Coordinates: 24.4521° N, 32.9284° E
The Temple of Kom Ombo is situated in the town of Kom Ombo, north of the city of Aswan on the eastern bank of the river Nile. The Temple is dedicated to two deities of Egyptian mythology – Horus, the Sun God and Sobek, the Crocodile God. Hence, the architecture is in the form of a ‘double temple’, where components such as halls and pillars have been duplicated for each of the two deities, considered rivals of each other. The temple complex has had many specimens of ‘crocodile mummies’, as it was said that worshipping crocodiles in this form would invite blessings of Sobek, who will make sure that crocodiles don’t attack them.

Valley of the Kings

Location: Luxor, Luxor Governorate
Coordinates: 25.7402° N, 32.6014° E
The Valley of the Kings located near Luxor on the western bank of the river Nile is a cemetery where Pharaohs from the New Kingdom of Egypt were buried. The area has around 63 different royal tombs including that of Ramesses II and the boy Pharaoh Tutankhamun. Here was from where the latter’s world famous gold mask was excavated. The necropolis also includes a magnificent, well preserved monument temple to Hatsepshut, the first de-facto woman Pharaoh of the kingdom. The difference in this necropolis is that the tombs here were built by excavating a valley rather than building grand structures in an open place.

Temples at Abu Simbel

Location: Abu Simbel, Aswan Governorate
Coordinates: 22.3372° N, 31.6258° E
The Temples of Abu Simbel were built as rock-cut cave temples chiefly honouring the Pharaoh Ramesses II and his wife Queen Nefertari. The two Temples are one of the few sites which were relocated from their original places in a joint UNESCO – Egyptian Government operation to save them from submerging under the waters of the river Nile. The site has two temples, the bigger one dedicated to Ramesses II and the smaller one dedicated to Nefertari. Egyptian deities Amun, Ptah and Ra have also been honoured by the Pharaoh with their own gigantic statues. Each year, on February 22 and October 22, visitors can witness a spectacle when the sun rays directly fall through the entrance on the indoor statues of Ramesses II, Amun and Ra, while Ptah remains in darkness, denoting his connection with the realm of the dead.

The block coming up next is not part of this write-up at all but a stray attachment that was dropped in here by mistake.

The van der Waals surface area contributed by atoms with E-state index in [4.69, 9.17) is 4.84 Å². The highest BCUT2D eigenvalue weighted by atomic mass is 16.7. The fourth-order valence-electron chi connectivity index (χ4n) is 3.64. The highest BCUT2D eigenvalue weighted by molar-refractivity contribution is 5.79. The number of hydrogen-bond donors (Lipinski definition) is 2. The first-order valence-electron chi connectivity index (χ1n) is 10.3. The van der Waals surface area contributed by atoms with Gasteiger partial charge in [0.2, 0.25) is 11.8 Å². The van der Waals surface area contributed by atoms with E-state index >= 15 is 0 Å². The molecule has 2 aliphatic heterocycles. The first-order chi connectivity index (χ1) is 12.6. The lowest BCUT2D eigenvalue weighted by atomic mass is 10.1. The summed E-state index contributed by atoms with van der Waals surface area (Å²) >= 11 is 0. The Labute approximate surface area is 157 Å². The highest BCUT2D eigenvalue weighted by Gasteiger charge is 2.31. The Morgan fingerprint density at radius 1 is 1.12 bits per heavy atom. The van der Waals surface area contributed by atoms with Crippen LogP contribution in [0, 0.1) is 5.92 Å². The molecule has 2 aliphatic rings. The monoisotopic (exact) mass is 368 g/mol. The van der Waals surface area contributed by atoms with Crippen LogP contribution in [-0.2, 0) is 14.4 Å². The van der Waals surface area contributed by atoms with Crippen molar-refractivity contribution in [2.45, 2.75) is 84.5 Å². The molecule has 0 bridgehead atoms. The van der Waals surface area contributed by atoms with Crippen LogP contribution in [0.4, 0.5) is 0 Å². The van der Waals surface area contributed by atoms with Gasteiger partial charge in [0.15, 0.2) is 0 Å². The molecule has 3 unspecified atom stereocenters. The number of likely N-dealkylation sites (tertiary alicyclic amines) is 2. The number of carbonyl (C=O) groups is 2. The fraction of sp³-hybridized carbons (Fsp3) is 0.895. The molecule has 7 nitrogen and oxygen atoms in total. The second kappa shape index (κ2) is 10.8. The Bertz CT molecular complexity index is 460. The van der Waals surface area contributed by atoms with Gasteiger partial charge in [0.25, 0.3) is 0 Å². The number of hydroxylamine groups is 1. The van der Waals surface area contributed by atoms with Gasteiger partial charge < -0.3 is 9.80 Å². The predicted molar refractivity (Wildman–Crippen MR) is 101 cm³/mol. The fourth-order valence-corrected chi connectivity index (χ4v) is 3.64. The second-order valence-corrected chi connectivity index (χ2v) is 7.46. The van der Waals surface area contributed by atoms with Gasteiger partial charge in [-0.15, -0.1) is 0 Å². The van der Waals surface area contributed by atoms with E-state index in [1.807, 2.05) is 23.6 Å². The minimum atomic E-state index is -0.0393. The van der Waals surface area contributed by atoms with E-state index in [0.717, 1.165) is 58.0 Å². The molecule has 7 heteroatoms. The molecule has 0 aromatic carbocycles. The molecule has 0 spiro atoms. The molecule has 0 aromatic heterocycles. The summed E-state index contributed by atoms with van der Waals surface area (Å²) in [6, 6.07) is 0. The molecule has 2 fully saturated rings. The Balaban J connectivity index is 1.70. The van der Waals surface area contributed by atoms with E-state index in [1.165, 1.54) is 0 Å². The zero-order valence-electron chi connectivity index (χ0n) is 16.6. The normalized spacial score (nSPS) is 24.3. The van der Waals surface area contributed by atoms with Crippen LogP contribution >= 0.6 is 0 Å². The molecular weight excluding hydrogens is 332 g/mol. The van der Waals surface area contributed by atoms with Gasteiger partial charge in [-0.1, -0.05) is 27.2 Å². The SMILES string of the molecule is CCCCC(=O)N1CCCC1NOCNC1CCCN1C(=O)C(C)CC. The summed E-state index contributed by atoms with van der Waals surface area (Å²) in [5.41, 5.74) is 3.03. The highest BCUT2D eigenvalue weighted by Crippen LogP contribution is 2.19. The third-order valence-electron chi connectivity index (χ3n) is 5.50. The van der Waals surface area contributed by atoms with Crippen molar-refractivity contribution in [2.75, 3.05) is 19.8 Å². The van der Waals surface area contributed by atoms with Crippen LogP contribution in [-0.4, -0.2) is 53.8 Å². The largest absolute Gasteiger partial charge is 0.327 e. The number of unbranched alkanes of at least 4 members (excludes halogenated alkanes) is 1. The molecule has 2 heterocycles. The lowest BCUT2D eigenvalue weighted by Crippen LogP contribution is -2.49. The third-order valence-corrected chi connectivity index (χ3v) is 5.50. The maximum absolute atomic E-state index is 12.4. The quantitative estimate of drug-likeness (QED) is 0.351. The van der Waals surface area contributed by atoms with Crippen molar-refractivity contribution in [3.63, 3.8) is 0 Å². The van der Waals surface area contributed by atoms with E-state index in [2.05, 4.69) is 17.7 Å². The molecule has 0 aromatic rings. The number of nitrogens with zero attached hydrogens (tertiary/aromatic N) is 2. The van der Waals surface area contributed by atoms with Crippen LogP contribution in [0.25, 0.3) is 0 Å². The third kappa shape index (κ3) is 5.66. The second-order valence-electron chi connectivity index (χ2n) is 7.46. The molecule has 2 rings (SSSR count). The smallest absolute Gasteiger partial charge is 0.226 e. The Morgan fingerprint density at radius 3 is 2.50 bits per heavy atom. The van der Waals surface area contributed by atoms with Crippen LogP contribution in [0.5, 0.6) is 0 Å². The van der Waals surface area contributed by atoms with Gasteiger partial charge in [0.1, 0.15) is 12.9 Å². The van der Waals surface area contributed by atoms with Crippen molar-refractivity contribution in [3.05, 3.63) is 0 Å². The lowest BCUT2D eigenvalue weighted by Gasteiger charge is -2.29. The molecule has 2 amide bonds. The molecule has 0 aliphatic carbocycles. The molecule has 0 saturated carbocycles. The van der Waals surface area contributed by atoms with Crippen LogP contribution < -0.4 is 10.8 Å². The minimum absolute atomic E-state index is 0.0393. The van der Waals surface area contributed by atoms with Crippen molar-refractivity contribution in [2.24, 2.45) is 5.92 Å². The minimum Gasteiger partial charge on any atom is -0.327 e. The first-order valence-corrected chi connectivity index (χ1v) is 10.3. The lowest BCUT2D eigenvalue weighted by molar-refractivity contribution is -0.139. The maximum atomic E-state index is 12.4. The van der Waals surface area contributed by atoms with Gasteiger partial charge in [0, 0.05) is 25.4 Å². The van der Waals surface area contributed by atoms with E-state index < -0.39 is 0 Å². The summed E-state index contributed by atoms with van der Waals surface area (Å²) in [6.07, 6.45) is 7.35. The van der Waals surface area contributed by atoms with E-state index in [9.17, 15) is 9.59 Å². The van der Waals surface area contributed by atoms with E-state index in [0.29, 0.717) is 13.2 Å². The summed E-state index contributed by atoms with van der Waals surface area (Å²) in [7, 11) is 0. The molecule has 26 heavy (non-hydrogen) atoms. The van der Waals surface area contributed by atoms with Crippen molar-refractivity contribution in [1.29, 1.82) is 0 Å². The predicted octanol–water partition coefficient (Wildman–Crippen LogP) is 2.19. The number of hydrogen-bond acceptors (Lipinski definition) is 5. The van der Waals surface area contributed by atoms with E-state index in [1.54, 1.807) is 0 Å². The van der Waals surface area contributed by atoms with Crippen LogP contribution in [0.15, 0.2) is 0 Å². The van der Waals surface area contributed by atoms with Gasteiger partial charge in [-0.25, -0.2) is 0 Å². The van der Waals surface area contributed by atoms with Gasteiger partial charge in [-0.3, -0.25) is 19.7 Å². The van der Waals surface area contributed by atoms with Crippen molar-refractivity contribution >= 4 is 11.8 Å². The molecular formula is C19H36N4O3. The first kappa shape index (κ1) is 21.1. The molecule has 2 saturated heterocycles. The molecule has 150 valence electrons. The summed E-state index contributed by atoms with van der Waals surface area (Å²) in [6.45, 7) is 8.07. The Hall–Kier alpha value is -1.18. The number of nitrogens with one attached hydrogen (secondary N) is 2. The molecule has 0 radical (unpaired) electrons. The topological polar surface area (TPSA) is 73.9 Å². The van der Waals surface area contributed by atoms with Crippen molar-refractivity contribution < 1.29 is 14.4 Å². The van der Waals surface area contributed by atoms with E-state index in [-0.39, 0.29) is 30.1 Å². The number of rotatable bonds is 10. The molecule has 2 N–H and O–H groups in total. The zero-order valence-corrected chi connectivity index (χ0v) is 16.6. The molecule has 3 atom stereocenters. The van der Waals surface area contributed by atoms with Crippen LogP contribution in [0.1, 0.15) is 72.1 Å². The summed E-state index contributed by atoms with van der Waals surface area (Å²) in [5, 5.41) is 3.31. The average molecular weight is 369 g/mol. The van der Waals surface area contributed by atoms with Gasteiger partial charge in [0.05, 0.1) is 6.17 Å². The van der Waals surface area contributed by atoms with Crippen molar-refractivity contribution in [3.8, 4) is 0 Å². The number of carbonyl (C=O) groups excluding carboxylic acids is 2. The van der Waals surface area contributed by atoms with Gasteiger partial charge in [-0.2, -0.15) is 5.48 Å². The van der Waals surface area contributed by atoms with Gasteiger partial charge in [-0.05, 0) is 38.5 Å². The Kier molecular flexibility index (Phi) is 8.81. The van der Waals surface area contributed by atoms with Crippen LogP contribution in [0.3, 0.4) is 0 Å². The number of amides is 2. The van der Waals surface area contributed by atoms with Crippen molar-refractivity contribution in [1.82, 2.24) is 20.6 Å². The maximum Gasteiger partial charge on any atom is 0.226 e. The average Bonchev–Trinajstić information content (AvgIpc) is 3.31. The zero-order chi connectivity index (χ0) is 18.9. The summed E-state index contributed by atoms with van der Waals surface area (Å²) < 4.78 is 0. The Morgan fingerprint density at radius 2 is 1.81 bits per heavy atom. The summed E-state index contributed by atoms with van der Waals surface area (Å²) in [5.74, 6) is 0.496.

Saqqara Necropolis

Location: Saqqara, Giza Governorate
Coordinates: 29.8713° N, 31.2165° E
Located some kilometres south of Giza, the Necropolis complex at Saqqara is the lesser known cousin of the Giza Necropolis. The Saqqara Necropolis is known to be the burial grounds of the ancient city of Memphis, with its name likely derived from the name of the Egyptian deity Sokar, a hawk-headed deity related to the God of the Underworld, Osiris. The necropolis has tombs of Egyptian Royals as well as Noblemen of the Old Kingdom of Egypt, most notably the pharaoh Djoser, who has his own old yet unique step pyramid, a rare sight in Egypt. Other examples of strange pyramids also exist nearby, like the Bent Pyramid, the Red Pyramid and the Black Pyramid, all unique in their own ways.

Philae Temple

Location: Agilkia Island, Aswan Governorate
Coordinates: 24.0127° N, 32.8775° E
Dedicated to Egyptian mythological deities Isis (the Goddess of Magic and Healing), her brother-husband Osiris (the God of the Underworld) and son Horus (the God of the Sun), the Temple of Philae is one of the monuments constructed during the reign of Greek origin Pharaohs of Egypt. Along with the temples and monuments of Abu Simbel, the Temple of Philae was also shifted from its original location in the 1960’s and 70’s owing to the construction of the Aswan High Dam on the River Nile. The temple depicts themes from the Egyptian Mythology with the deities Isis, Osiris and Horus as main characters. This temple complex is one of the best specimens of later ancient Egyptian architecture.
Though the ancient civilisation of Egypt is long gone, its legacy lives on in the modern era in the form of the grand structures of the yesteryears. From the Great Pyramids to the rock cut temples at Abu Simbel, the Egyptians have surely left their mark in the field of architecture, which continue to put people in awe. At least once in a lifetime, one should go on a tour to Egypt just to experience the architectural wonders the country has produced.